At the same time, in a tone that was alternatively demanding and exasperated, he offered a robust defense of the Democratic vision of government and sharply criticized Republicans for their position on taxes and limited government. “Ultimately, our recovery will be driven not by Washington, but by our businesses and our workers,” Mr. Obama said. “But we can help.”

As such, the speech was the latest in a series of efforts by the White House to present the president as above the Washington fray, a strategy designed to appeal to independents the president needs to win reelection but who have been deserting his cause of late.

Such an approach—setting himself up as the grown-up in town—didn’t work for Mr. Obama during the debt-ceiling debate over the summer. While Congress’ approval rating took a greater beating, according to a recent Wall Street Journal/NBC poll, Mr. Obama also took a hit. The Journal/NBC poll showed a sharp drop in voters’ confidence that Mr. Obama can achieve his goals.

via Obama Asks Congress for $447 Billion In Cuts, Spending; Tepid GOP Response – WSJ.com.

There have been only seven speeches about economic and business issues before a joint session of Congress since the end of The Great Depression. 24/7 Wall St. has reviewed these speeches and found that they had virtually no effect on the economy, despite the detailed proposals.

Of the seven addresses, two were about labor trouble, and both by Harry Truman: One about the railroad strike in 1946, and the other about the steel strike in 1952. Neither speech was effective. The strikes were settled by labor and management irrespective of the speeches. As a matter of fact, the railroad strike ended the day of the president’s speech.

The balance of the speeches addressed different crises such as soaring energy costs, inflation, and recession. Each of these speeches offered specific road maps for economic improvement. While each president gave a broad description of the trouble, most offered a specific set of solutions. Rarely were any of the plans adopted, either because of political opposition or because the problems resolved themselves. In many cases, the economy got worse after the presidential address. It is impossible to trace any recovery to the presidential proposals in almost every case. Those that were enacted into law were so substantially changed by Congress that they barely resembled the presidents’ suggestions.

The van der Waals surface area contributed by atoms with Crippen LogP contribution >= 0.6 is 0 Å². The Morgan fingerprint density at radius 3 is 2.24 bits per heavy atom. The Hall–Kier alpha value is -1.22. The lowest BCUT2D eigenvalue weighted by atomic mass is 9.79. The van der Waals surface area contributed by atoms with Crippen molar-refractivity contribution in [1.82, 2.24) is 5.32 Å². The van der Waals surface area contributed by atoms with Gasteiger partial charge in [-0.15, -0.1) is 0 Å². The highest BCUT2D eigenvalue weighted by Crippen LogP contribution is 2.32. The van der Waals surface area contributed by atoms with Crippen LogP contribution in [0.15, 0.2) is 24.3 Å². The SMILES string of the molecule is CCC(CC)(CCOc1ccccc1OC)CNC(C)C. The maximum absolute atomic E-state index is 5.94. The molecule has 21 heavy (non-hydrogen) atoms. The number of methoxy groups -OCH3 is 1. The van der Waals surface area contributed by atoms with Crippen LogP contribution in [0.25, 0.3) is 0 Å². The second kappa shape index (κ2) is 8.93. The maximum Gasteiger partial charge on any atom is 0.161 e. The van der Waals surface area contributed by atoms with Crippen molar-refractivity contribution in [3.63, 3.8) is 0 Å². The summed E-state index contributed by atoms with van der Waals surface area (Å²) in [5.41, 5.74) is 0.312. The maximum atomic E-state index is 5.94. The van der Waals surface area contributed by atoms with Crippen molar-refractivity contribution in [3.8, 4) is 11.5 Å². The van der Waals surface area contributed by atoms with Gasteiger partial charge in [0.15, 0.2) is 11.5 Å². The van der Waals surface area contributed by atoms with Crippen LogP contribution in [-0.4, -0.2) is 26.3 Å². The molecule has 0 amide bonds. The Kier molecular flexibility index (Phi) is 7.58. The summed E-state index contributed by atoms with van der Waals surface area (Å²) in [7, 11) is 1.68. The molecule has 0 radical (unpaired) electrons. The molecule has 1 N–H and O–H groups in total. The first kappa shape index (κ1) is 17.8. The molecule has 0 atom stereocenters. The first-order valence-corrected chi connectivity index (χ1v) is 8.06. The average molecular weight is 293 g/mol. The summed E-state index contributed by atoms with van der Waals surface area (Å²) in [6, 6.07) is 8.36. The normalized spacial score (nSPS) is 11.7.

24/7 Wall St. reviewed all of the presidential addresses to joint sessions of Congress from The Great Depression through the present to identify all those that dealt primarily with the economy.

via How The Seven Biggest Presidential Speeches On The Economy Failed: 24/7 Wall St..

President Obama, foreign policy: “Fact is, President Obama could lead a Navy SEAL team to neutralize al-Qaeda’s Ayman al- Zawahiri and Anwar al-Awlaki, broker a peace deal between the Israelis and Palestinians, engineer a South Korean buyout of North Korea, take out Iran’s nuclear operation, and resolve Pakistan-India tension — and get little credit in the polls. … That’s because those things don’t create a single job.”

Indeed, barring some truly major overseas event, foreign policy matters may play less of a role in this election than in any in recent memory. The three televised debates have traditionally set aside one focusing on foreign policy matters, but you’d have to wonder whether they will bother this time around — unless it’s a session on foreign trade policy or maybe how isolationist the country should be.

Fact is, President Obama could lead a Navy SEAL team to neutralize al-Qaeda’s Ayman al- Zawahiri and Anwar al-Awlaki, broker a peace deal between the Israelis and Palestinians, engineer a South Korean buyout of North Korea, take out Iran’s nuclear operation, and resolve Pakistan-India tension — and get little credit in the polls.